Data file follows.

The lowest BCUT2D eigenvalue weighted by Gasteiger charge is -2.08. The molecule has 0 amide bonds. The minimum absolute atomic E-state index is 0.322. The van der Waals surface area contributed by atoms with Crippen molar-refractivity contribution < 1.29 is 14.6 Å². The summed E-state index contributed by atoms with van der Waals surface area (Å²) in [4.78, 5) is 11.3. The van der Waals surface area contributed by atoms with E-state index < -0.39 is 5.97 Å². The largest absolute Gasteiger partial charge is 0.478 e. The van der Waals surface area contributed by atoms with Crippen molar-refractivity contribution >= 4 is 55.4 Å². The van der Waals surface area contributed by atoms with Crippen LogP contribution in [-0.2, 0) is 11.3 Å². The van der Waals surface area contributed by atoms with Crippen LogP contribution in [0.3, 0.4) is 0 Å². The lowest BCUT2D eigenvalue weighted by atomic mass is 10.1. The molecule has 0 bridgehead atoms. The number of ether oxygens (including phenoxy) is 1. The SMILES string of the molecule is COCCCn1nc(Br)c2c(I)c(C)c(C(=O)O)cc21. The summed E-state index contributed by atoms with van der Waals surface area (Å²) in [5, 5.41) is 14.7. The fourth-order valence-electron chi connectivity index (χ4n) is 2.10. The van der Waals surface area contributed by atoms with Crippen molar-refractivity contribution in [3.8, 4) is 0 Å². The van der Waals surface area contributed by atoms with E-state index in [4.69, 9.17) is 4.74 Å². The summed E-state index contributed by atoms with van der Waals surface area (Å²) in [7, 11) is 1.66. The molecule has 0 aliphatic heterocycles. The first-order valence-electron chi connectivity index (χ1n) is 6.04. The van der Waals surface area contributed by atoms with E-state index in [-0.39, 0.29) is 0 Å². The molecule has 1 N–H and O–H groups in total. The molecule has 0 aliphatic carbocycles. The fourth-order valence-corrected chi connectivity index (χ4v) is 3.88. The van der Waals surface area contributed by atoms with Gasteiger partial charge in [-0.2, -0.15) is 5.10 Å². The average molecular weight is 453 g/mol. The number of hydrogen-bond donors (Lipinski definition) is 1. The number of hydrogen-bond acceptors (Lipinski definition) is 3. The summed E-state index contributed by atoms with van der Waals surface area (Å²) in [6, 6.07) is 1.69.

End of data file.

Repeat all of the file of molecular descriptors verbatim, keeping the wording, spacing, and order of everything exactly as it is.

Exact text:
The lowest BCUT2D eigenvalue weighted by Gasteiger charge is -2.08. The molecule has 0 amide bonds. The minimum absolute atomic E-state index is 0.322. The van der Waals surface area contributed by atoms with Crippen molar-refractivity contribution < 1.29 is 14.6 Å². The summed E-state index contributed by atoms with van der Waals surface area (Å²) in [4.78, 5) is 11.3. The van der Waals surface area contributed by atoms with E-state index < -0.39 is 5.97 Å². The largest absolute Gasteiger partial charge is 0.478 e. The van der Waals surface area contributed by atoms with Crippen molar-refractivity contribution >= 4 is 55.4 Å². The van der Waals surface area contributed by atoms with Crippen LogP contribution in [-0.2, 0) is 11.3 Å². The van der Waals surface area contributed by atoms with Crippen LogP contribution in [0.3, 0.4) is 0 Å². The lowest BCUT2D eigenvalue weighted by atomic mass is 10.1. The molecule has 0 bridgehead atoms. The number of ether oxygens (including phenoxy) is 1. The SMILES string of the molecule is COCCCn1nc(Br)c2c(I)c(C)c(C(=O)O)cc21. The summed E-state index contributed by atoms with van der Waals surface area (Å²) in [5, 5.41) is 14.7. The fourth-order valence-electron chi connectivity index (χ4n) is 2.10. The van der Waals surface area contributed by atoms with Crippen molar-refractivity contribution in [3.8, 4) is 0 Å². The van der Waals surface area contributed by atoms with E-state index in [4.69, 9.17) is 4.74 Å². The summed E-state index contributed by atoms with van der Waals surface area (Å²) in [7, 11) is 1.66. The molecule has 0 aliphatic heterocycles. The first-order valence-electron chi connectivity index (χ1n) is 6.04. The van der Waals surface area contributed by atoms with E-state index in [-0.39, 0.29) is 0 Å². The molecule has 1 N–H and O–H groups in total. The molecule has 0 aliphatic carbocycles. The fourth-order valence-corrected chi connectivity index (χ4v) is 3.88. The van der Waals surface area contributed by atoms with Gasteiger partial charge in [-0.2, -0.15) is 5.10 Å². The average molecular weight is 453 g/mol. The number of hydrogen-bond donors (Lipinski definition) is 1. The number of hydrogen-bond acceptors (Lipinski definition) is 3. The summed E-state index contributed by atoms with van der Waals surface area (Å²) in [6, 6.07) is 1.69.